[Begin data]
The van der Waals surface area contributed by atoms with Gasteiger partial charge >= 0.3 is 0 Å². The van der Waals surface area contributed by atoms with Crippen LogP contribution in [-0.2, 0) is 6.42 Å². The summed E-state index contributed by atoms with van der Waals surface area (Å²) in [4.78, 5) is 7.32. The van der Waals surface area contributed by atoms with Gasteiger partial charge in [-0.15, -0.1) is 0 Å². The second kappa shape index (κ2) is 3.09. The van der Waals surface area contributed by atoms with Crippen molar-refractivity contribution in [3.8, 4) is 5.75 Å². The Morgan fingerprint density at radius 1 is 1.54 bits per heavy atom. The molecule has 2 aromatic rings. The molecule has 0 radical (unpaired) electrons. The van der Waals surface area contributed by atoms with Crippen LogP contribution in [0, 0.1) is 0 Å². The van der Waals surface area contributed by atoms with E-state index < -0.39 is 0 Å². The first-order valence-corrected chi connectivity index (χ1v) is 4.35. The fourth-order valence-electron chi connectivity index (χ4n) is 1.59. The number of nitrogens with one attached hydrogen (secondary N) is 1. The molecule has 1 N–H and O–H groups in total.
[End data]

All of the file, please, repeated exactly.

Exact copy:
The van der Waals surface area contributed by atoms with Gasteiger partial charge >= 0.3 is 0 Å². The van der Waals surface area contributed by atoms with Crippen LogP contribution in [-0.2, 0) is 6.42 Å². The summed E-state index contributed by atoms with van der Waals surface area (Å²) in [4.78, 5) is 7.32. The van der Waals surface area contributed by atoms with Gasteiger partial charge in [-0.15, -0.1) is 0 Å². The second kappa shape index (κ2) is 3.09. The van der Waals surface area contributed by atoms with Crippen molar-refractivity contribution in [3.8, 4) is 5.75 Å². The Morgan fingerprint density at radius 1 is 1.54 bits per heavy atom. The molecule has 2 aromatic rings. The molecule has 0 radical (unpaired) electrons. The van der Waals surface area contributed by atoms with Crippen LogP contribution in [0, 0.1) is 0 Å². The van der Waals surface area contributed by atoms with E-state index < -0.39 is 0 Å². The first-order valence-corrected chi connectivity index (χ1v) is 4.35. The fourth-order valence-electron chi connectivity index (χ4n) is 1.59. The number of nitrogens with one attached hydrogen (secondary N) is 1. The molecule has 1 N–H and O–H groups in total.